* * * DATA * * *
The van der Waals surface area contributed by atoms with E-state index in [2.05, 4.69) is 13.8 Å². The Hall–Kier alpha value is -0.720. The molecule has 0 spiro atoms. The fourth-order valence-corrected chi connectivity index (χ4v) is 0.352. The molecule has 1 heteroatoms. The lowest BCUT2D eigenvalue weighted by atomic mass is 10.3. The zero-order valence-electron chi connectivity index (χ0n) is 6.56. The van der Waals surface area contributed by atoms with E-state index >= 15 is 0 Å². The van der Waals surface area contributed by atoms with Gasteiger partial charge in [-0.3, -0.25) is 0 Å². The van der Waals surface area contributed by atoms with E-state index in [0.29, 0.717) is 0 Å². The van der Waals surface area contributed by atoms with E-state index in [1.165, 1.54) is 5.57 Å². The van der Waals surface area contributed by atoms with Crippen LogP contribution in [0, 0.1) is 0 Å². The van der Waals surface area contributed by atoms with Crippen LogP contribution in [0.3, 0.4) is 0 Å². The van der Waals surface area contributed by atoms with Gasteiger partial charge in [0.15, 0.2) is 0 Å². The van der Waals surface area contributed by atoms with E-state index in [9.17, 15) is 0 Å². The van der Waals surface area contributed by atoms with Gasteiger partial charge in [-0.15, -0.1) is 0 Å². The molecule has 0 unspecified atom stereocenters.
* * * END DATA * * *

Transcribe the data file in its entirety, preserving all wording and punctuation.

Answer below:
The van der Waals surface area contributed by atoms with E-state index in [2.05, 4.69) is 13.8 Å². The Hall–Kier alpha value is -0.720. The molecule has 0 spiro atoms. The fourth-order valence-corrected chi connectivity index (χ4v) is 0.352. The molecule has 1 heteroatoms. The lowest BCUT2D eigenvalue weighted by atomic mass is 10.3. The zero-order valence-electron chi connectivity index (χ0n) is 6.56. The van der Waals surface area contributed by atoms with E-state index >= 15 is 0 Å². The van der Waals surface area contributed by atoms with Gasteiger partial charge in [-0.3, -0.25) is 0 Å². The van der Waals surface area contributed by atoms with E-state index in [0.29, 0.717) is 0 Å². The van der Waals surface area contributed by atoms with E-state index in [1.165, 1.54) is 5.57 Å². The van der Waals surface area contributed by atoms with Crippen LogP contribution in [0, 0.1) is 0 Å². The van der Waals surface area contributed by atoms with Crippen LogP contribution in [0.3, 0.4) is 0 Å². The van der Waals surface area contributed by atoms with Gasteiger partial charge in [0.15, 0.2) is 0 Å². The van der Waals surface area contributed by atoms with E-state index in [9.17, 15) is 0 Å². The van der Waals surface area contributed by atoms with Gasteiger partial charge in [-0.15, -0.1) is 0 Å². The molecule has 0 unspecified atom stereocenters.